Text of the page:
Let's see, since the race was called last night, we've seen some of our Republican friends and neighbors signing up on "Brown for President" Facebook pages (about as telling an indictment of the state of the GOP as you can get), call last night's win "historic" (in what way? Is this another attempt to steal an Obama idea? How'd that work out last time?), heard a lady scream in her best Nascar twang "Yeah...Scott Brown!" at Redbone (as I am sure she was personally very vested in the race), think the best line of his victory speech was "we should be spending money of killing terrorists, not on lawyers here to defend them" (a ridiculous Glenn Beckian-line meant as red meat for the mob, which ignores the reality of what the current administration has done in Afghanistan and Iraq, not to mention ignoring famous words from the mob's hero, W, that the terrorists "hate us for our freedom" -- which is of course borne from one thing: our laws), read a statement from the man who inherited Senator Thurmond's senate seat crowing how it's an indictment of "backroom, sleazy political deals which amount to bribery" (oh...the irony. And when did SC Republicans start letting Sen. Graham speak again? I thought he was an automatic censure? The elephant people must have been too busy getting their drink on, celebrating the new world order...), and it goes on and on.
We could waste our time pointing out to these folks that the economic problems in this country were created under the Republican's watch, or that the same Republican party held total control of the government recently and didn't even attempt to tackle the biggest domestic issue of the past 50 years in healthcare. We could point out that they are fawning all over a man who actually thinks a line like "In dealing with terrorists, our tax dollars should pay for weapons to stop them, not lawyers to defend them," sums up the problems with our country ( is a damn shame a man with this kind of bubble-gum philosophy now holds the seat occupied by JFK, Ted Kennedy, Henry Cabot Lodge and John Quincy Adams) and is such a simpleton he thinks "check out my daughters, they're available" is a) funny and would be a good line for his acceptance speech into the US Senate or b) not absolutely mortifying for the daughters, but why bother.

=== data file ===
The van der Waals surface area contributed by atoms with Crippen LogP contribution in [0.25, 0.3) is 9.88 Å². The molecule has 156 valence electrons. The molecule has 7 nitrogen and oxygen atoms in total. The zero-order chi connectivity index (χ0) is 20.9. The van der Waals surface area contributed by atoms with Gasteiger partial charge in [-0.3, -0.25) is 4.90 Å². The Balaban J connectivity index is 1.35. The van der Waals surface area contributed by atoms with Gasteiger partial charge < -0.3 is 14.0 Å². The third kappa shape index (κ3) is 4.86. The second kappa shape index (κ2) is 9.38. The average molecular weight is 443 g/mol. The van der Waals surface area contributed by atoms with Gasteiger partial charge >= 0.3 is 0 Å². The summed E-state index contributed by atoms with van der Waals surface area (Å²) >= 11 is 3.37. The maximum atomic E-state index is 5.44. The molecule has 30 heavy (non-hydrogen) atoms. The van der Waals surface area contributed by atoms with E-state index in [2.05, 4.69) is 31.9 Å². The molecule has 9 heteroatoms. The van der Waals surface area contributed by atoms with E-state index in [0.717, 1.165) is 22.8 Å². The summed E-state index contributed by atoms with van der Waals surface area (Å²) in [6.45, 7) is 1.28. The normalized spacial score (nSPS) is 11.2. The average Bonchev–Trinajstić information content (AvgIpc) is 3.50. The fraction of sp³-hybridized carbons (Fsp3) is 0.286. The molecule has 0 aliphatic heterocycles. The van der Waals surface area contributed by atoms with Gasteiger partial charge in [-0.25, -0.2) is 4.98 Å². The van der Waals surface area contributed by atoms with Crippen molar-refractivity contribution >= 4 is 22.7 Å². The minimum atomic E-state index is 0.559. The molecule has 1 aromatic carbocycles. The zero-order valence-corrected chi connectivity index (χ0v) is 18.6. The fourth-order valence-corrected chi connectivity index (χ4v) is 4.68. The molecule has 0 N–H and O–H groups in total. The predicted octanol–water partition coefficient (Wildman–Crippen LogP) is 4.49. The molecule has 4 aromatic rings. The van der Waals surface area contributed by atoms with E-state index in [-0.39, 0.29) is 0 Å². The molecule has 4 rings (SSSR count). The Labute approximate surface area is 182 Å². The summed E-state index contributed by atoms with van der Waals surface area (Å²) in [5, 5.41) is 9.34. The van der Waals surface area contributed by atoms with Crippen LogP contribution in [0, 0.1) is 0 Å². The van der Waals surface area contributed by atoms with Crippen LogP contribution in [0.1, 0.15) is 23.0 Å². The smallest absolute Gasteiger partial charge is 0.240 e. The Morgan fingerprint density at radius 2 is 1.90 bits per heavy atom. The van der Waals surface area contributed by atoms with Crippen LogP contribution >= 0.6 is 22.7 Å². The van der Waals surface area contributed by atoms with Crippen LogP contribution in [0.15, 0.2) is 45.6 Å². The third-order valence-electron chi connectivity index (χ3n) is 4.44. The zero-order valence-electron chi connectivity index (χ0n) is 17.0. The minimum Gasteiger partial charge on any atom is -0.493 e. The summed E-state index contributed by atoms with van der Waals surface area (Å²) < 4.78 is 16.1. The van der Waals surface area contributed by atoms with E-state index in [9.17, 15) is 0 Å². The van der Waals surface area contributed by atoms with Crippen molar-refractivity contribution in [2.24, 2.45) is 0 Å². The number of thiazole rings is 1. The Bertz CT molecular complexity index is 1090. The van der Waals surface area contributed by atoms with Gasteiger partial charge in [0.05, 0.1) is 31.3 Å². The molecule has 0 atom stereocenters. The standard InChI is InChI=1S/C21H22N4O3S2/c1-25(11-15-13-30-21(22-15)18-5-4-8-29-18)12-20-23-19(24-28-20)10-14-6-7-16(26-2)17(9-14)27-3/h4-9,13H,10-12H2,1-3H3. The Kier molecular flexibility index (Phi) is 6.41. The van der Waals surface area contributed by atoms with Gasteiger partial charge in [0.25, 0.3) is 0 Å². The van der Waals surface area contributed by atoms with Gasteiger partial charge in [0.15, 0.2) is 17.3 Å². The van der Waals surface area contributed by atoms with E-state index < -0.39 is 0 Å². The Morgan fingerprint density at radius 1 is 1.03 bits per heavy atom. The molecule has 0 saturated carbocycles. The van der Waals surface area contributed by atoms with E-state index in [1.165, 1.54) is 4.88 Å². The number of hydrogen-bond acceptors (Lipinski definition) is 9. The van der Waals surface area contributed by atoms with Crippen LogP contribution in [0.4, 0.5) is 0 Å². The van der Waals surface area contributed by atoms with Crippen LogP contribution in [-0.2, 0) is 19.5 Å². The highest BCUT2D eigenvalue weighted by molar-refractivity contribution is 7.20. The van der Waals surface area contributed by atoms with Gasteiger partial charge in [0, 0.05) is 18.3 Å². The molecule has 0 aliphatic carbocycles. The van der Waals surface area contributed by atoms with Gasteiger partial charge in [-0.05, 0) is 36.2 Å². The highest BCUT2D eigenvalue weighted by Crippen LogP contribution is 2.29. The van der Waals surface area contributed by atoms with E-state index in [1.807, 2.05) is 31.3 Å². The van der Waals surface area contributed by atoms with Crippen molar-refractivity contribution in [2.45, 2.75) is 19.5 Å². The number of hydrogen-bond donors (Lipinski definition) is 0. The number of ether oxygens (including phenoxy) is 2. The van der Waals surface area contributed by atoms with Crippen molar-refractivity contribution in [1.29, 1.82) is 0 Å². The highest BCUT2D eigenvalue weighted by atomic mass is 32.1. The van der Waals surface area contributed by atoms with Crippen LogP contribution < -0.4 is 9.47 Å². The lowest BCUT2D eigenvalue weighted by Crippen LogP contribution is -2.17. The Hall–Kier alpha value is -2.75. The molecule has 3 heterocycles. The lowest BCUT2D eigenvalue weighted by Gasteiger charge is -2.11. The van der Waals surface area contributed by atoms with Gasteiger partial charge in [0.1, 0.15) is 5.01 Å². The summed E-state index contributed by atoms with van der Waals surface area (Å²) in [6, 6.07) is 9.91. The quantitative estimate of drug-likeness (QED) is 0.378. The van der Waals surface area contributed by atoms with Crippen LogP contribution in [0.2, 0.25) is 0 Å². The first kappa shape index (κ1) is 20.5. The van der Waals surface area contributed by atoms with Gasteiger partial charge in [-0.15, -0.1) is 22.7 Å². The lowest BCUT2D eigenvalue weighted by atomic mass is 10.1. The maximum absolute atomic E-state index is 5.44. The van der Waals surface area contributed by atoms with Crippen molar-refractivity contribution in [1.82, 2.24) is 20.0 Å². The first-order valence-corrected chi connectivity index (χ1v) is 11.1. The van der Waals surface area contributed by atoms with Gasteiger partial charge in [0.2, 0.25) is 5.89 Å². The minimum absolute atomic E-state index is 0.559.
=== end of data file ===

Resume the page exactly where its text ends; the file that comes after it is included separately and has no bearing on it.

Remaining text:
Instead, we choose to encourage them to enjoy their victory and partake of the finest meets and cheeses. And while they do that, we can only hope the White House does what Benen reports:

"This is not a moment that causes the president or anybody who works for him to
express any doubt," a senior administration official said. "It more reinforces
the conviction to fight hard." [...]

There won't be any grand proclamation that "the era of Big Government is over" -- the words President Bill Clinton uttered after Republicans won the Congress in the 1990s and he was forced to trim a once-ambitious agenda.

"The response will not be to do incremental things and try to salvage a few seats in the fall," a presidential adviser said.

"The best political route also happens to be the boldest rhetorical route, which
is to go out and fight and let the chips fall where they may. We can say, 'At
least we fought for these things, and the Republicans said no.'"

and that Congressional Democrats follow that lead.